If you’re planning to start your own business, you’re in the right place. This is the second of 11 posts in the HostGator Home Business Guide series. Last time we covered questions to ask yourself about running a business. Now, we’ll talk about getting your home ready for your new business.
1. Make room to work at home
At the very least, you’ll need a place to use your computer for website updates, marketing, billing, and other tasks. If you make products, you’ll need space to do that, too. If you can set aside a room in your home just for work, you may be able to deduct some household expenses on your federal income taxes. (Talk to your CPA about this; we’ll talk in future posts about choosing service professionals.)
Ideally, your workspace has a door you can close so family members, roommates, and pets know when you’re working. A solid-core interior door is a splurge (or investment) that can cut down on noise from the rest of your home.
2. Find storage space for your small business
If you sell physical goods, you’ll need room to store them, space to package them for shipping, and room for shipping supplies and a postage scale. As tempting as it may be to use your garage for storage, proceed carefully. Bugs, dust, humidity, and temperature fluctuations can damage your stored items. If your water heater is in the garage and it leaks or bursts, anything stored on the floor will be water-damaged. If you must use the garage, keep your stored items in airtight containers and off the floor.
For small business owners who plan to see clients at home, you’ll need a professional looking space to host them. The ideal is a separate entrance to your home office or a detached office in a separate building like a converted shed or garage. (You can get inspired—and lose several hours of your life—browsing through the home office ideas on Houzz.) You’ll also want to make sure visiting clients have a convenient place to park.
3. Plan your mini-infrastructure and some backups
There’s nothing like the freedom of working for yourself—until there’s a tech problem and no one from IT comes to fix it for you. For website issues, HostGator’s support team can help you sort things out quickly. For internet access issues, it’s very important that you have reliable service and a reliable backup plan in case of an outage.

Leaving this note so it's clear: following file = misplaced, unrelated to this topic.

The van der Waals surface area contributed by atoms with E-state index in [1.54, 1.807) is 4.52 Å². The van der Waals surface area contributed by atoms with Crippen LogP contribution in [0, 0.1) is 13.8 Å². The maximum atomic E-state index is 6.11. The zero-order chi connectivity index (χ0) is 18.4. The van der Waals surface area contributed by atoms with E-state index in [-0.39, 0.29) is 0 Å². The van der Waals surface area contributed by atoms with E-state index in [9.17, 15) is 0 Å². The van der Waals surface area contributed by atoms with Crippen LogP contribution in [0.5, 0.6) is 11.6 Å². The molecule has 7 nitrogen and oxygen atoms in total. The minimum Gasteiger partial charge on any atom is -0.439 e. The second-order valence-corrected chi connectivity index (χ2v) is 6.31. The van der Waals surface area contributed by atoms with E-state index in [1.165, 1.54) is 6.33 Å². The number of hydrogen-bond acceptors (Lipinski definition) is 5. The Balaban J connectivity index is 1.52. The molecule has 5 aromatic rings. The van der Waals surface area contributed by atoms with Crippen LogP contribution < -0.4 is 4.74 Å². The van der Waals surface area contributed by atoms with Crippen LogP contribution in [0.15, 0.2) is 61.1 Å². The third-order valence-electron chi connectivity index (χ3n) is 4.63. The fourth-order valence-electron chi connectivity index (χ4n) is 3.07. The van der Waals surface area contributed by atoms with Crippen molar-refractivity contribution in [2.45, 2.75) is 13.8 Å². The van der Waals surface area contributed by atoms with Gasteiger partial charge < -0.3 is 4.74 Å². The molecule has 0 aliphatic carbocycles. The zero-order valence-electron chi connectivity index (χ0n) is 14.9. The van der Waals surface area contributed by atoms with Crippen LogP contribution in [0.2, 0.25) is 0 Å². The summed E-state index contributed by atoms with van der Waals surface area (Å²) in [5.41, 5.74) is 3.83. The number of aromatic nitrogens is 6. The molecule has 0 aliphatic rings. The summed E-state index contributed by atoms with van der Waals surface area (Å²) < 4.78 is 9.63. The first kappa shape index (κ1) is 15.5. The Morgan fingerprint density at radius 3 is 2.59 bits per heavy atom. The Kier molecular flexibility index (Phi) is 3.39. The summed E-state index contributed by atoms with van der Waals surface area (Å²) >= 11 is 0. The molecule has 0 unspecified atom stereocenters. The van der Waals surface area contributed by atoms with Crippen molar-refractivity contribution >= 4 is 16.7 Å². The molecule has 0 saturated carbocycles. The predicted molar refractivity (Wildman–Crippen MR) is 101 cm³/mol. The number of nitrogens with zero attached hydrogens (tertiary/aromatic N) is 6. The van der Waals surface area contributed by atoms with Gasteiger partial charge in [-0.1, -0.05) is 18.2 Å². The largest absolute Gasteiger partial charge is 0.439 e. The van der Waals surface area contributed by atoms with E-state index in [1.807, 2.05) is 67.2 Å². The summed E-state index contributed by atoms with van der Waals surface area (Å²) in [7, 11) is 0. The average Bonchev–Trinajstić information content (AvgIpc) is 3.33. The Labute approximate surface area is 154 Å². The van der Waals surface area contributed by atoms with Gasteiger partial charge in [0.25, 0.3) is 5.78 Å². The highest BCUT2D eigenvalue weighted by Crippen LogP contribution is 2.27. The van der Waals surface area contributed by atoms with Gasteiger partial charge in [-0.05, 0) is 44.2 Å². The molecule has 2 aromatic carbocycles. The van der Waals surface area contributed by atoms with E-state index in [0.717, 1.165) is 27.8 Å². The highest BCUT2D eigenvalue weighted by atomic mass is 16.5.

For example, I almost never use the mobile hotspot option or the rolled-over data on my smartphone, but they were priceless on the day when a neighbor accidentally took down internet service to half of my subdivision with a poorly placed fencepost hole. I was able to connect my laptop to my phone, burn through some of that rollover data, and meet my deadlines until service was restored.
It’s also wise to think now about other places where you can work if there’s a utility outage, noisy construction, or another major interruption at home. Your local library, coffee shops, rent-by-the-day co-working spaces, or work-at-home friends’ houses may all be options.
4. Find family support
Unless you live alone, you’ll have to prevent and deal with interruptions from housemates or family members. You can establish regular times when you’re “not available” even if you’re at home, or you may simply decide that when your workspace door is shut, you need to be left alone.
This is very important if you have phone or video chats with your clients. Nothing casts doubt on your professionalism quite like seeing your housemate stroll by in pajamas or hearing kids arguing in the background. In my experience, it’s easier to carefully plan the timing and location of your calls than it is to corral people who are used to doing their thing at home.
5. Look into child and elder care
It’s possible to build a viable business from home while caring for your children or parents, but doing it all yourself makes everything much harder than it has to be. The consensus among experienced work at home parents is to get childcare help on a regular basis so you always have some time when you can concentrate fully on your work. Mother’s day out programs for kids and adult day programs for seniors give your family members time out of the house while you work. If money’s very tight, consider hiring a teen with babysitting experience and Red Cross first aid training to work as a mother’s helper in your home a few hours a week.
6. Plan for pet antics
“Let sleeping dogs lie” is great advice unless you’re about to be on a call or in a meeting. Then you should wake them up, give them some special chew toys, and move them outside or to another room. I learned this the hard way when my three napping dogs heard a squirrel outside my home-office window, jolted awake, and made a loud off-topic contribution to a six-person conference call I was leading for a client. Keyboard-perching cats, hollering parrots, and DSL-cable-gnawing bunnies need corralling while you work, too.
7. Figure out how much money you’ll need to begin
You may be reading these tips while mentally tallying the cost of implementing them, which is smart. Starting a small business doesn’t have to cost a lot, but it’s not free. Here are some basics you may need funds for:
- computer equipment
- internet connections (main and backup)
- web site hosting
- office furniture
- packaging and shipping supplies
- raw materials or wholesale goods
- care for your kids, parents, and/or pets
You’ll also need a local business permit, professional liability insurance, and business cards. We’ll talk about those expenses in more detail in a future HostGator Home Business Guide post on setting up your business entity and bank account. Before then, though, we’ll go over making a simple but effective business plan.
Casey Kelly-Barton is an Austin-based freelancer who enjoys writing about business development and marketing, e-commerce payments and fraud prevention, and travel.